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Anti-Myelin Oligodendrocyte Glycoprotein Antibody-Associated Meningitis with Psychotic Symptoms
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  • Xiaofei Cheng,
  • Qian Yang,
  • Zhewei Su,
  • Linyuan Sun,
  • Mei Wang,
  • Mingli Li
Xiaofei Cheng
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Linyuan Sun
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Mingli Li

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Introduction: Anti-myelin oligodendrocyte glycoprotein (MOG) antibody-associated encephalitis is a demyelinating central nervous system disease, whose most common clinical manifestations are optic neuritis, myelitis and acute disseminated encephalitis. However, data on psychotic symptoms in anti-MOG antibody-associated meningitis are still limited. Case description: A 31-year-old female presented with headache, fever, thinking rupture, and dissociative amnesia. Enhancement of the pia mater was found in her magnetic resonance imaging. With antiviral therapies and anti-psychotic treatment, her symptoms didn’t disappear until positive anti-MOG IgG antibody was found in the serum and she received steroid therapy. Conclusion: Psychotic symptoms may be the main manifestation of anti-MOG antibody-associated meningitis. Besides being caused by anti-neuronal antibodies against cell-surface antigens (such as anti-N-methyl-D-aspartate receptor antibodies) and intracellular antigens (such as anti-Hu antibodies), autoimmune psychosis could also occur due to anti-myelin antibodies against MOG. These findings may expand the understanding of this newly described autoimmune disease.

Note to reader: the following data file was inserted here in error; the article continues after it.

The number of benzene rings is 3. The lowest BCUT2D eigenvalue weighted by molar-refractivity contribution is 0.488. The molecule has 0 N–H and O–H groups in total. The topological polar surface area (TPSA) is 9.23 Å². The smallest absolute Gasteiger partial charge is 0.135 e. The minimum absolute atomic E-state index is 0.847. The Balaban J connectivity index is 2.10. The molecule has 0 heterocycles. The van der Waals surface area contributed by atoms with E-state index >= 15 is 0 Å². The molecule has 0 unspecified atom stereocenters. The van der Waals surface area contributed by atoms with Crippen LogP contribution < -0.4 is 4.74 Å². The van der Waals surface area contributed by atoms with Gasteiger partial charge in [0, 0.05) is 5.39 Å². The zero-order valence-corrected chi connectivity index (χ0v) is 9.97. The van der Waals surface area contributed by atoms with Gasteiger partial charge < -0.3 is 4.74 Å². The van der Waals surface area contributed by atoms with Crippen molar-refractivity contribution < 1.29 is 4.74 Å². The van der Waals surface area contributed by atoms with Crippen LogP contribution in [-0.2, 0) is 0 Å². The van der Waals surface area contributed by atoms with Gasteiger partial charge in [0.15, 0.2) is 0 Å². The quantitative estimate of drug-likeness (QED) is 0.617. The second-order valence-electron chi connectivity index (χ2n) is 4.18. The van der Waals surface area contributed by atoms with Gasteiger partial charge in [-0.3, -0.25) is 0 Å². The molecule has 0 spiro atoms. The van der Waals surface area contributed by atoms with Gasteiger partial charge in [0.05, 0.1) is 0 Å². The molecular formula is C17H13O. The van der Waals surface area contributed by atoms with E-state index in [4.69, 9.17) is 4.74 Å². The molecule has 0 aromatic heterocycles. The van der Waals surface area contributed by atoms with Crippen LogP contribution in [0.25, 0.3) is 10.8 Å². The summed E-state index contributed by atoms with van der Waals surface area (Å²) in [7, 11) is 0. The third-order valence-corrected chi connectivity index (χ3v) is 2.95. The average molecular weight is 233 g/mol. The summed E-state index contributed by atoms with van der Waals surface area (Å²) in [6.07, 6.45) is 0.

16 May 2023Submitted to Early Intervention in Psychiatry
19 May 2023Assigned to Editor
19 May 2023Submission Checks Completed
19 May 2023Review(s) Completed, Editorial Evaluation Pending
27 May 2023Reviewer(s) Assigned